West Virginia coach Dana Holgorsen called his team out Monday, questioning his players' mental toughness in the wake of the program's worst loss in more than a decade.
Two days after his team was blown out, 49-14, at Texas Tech, Holgorsen said Monday that his team's intensity was not great enough in Lubbock.
"Really disappointed that we weren't able to bow up when we faced some adversity. We were getting down. Bottom line is we were getting our butt kicked there, didn't have anybody throw up," said Holgorsen on the Big 12 Conference weekly coaches call.
In his postgame remarks, the sting of a whooping still fresh, he said he was disturbed that the Red Raiders played harder than his team.
"Anytime you play, and we only have 12 opportunities to play, and leave the game and say they played harder than us is something that's very disturbing to me," he said after the game.
Monday, he went a step further, suggesting the mental makeup of the team was at an all-time low, but that he already sensed things picking up.
"This group, [Sunday] their sense of urgency was a lot better than it was during the game, a lot better than it was during the travel," Holgorsen said. "Their confidence [has] taken a hit and being a little bit embarrassed. I think we'll bow up ... doesn't mean we're [going to] win because we have a really good team [fourth-ranked Kansas State] coming in here."
The Mountaineers were the talk of college football thanks to the dazzling offense led by Heisman Trophy frontrunner Geno Smith and his bevy of talented receivers heading into the Texas Tech game.
By halftime, the defense had dug a five-touchdown hole, the team trailed a stunning, 35-7 and by game's end, Smith had put up his poorest numbers of the season as the offense never got going to its potential.
West Virginia tumbled in the polls, from No. 5 to No. 17, and now has what might be the toughest game of the season coming up Saturday at home. Kansas State, perhaps the most-balanced team in the league, will bring an undefeated record to town (6-0).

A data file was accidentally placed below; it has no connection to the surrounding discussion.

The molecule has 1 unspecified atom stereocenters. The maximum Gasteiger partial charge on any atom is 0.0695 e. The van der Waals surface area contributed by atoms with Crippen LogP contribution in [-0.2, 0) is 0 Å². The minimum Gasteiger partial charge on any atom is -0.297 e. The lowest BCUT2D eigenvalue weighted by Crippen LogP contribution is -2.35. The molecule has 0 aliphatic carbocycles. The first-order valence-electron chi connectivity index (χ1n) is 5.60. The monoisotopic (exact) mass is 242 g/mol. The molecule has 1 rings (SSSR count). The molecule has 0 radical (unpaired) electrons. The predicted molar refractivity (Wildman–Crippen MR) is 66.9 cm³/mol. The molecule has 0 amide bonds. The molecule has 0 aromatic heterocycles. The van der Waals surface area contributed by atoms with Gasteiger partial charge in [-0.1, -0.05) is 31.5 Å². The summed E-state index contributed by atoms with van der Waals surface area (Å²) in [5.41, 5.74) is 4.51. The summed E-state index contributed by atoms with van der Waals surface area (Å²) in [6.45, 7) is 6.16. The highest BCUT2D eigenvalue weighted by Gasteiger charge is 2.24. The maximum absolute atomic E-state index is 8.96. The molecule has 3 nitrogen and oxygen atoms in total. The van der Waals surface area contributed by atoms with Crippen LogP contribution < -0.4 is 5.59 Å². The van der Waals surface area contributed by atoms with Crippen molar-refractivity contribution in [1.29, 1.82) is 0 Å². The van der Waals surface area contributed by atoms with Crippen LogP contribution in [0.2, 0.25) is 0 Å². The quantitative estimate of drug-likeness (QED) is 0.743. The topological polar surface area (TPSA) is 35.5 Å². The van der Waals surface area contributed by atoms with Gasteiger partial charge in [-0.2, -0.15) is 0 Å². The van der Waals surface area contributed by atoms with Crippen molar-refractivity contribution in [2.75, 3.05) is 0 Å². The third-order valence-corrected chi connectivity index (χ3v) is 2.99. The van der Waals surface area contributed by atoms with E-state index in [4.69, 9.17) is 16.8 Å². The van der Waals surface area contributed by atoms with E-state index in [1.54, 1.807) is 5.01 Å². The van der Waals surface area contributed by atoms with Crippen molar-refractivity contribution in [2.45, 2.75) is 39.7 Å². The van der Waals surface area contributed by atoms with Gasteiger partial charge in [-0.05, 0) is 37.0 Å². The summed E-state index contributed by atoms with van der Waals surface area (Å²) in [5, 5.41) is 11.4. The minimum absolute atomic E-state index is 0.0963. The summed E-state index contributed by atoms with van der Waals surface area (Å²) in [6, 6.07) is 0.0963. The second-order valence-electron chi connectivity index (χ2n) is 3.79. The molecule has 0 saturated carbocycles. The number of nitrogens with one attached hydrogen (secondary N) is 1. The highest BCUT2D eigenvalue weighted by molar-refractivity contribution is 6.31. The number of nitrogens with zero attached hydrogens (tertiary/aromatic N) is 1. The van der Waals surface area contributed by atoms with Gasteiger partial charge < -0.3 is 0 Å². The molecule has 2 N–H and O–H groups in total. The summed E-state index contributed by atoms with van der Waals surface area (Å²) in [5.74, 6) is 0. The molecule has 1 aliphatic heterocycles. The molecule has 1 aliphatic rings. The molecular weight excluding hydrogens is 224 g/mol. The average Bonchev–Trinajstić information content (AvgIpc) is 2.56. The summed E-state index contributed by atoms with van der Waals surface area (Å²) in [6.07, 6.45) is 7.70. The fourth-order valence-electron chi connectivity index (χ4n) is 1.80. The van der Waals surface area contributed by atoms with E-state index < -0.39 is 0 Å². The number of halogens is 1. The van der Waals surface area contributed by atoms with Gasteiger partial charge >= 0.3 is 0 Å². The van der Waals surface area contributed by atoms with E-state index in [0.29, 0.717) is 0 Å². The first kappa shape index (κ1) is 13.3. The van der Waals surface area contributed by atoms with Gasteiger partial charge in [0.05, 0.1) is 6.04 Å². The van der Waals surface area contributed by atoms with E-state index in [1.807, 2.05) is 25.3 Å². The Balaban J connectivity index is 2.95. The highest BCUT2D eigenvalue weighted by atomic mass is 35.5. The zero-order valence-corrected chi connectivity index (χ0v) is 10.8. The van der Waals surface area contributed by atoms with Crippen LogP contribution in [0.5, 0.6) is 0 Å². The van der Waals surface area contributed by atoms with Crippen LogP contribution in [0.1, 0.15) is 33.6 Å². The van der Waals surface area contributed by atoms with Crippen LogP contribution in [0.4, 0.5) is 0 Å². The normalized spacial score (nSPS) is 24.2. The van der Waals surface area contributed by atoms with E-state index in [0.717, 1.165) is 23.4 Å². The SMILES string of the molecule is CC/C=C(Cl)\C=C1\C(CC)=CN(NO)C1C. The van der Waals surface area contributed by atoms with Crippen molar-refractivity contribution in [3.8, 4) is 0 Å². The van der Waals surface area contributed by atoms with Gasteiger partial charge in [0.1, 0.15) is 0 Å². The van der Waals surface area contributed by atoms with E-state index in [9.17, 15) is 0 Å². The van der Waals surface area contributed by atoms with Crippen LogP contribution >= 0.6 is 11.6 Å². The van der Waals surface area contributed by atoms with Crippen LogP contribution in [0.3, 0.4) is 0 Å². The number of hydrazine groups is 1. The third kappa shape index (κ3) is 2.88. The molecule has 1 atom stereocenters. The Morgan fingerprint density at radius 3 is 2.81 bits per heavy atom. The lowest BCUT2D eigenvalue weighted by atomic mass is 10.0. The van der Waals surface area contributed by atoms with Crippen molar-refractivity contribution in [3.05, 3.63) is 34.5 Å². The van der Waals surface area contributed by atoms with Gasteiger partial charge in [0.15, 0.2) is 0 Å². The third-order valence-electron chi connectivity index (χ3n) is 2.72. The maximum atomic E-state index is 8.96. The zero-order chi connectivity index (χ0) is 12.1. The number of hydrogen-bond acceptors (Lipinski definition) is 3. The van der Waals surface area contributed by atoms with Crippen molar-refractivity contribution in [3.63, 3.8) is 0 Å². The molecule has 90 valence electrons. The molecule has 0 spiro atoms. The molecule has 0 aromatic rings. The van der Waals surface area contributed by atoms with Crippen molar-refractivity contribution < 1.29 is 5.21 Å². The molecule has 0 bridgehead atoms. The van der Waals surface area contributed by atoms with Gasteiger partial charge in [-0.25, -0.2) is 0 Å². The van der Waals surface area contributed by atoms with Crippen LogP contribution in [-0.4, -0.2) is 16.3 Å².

There were injuries at Texas Tech, with receiver Stedman Bailey, offensive lineman Jeff Braun and cornerback Brodrick Jenkins leaving the game.
Holgorsen said he will have more information today on the health of his team, but intimated the circumstances Saturday likely led to the rash of players going down.
"Yeah, that had something to do with the mindset when mental toughness is an issue, and it's a physical game," Holgorsen said. "Guys tend to go down and get hurt quicker. We'll see how they [respond]. I'm not ruling anybody out at this point. I'll know more in my press conference [Tuesday] after we get them in here."
NOTES -- On the telecast of West Virginia's game Saturday, ESPN analyst Chris Spielman apparently said whether the Mountaineers were about to run or pass based upon the stance of offensive lineman Quinton Spain. Holgorsen addressed the issue Monday. "I know it's something we're aware of," Holgorsen said. "We try to make our stances and our signals [so they] don't give anything away from the defense knowing if it's run or pass. If we're doing anything from a personnel [or] stance standpoint we need to fix it and make sure we're not predictable."
First Published October 16, 2012 4:00 AM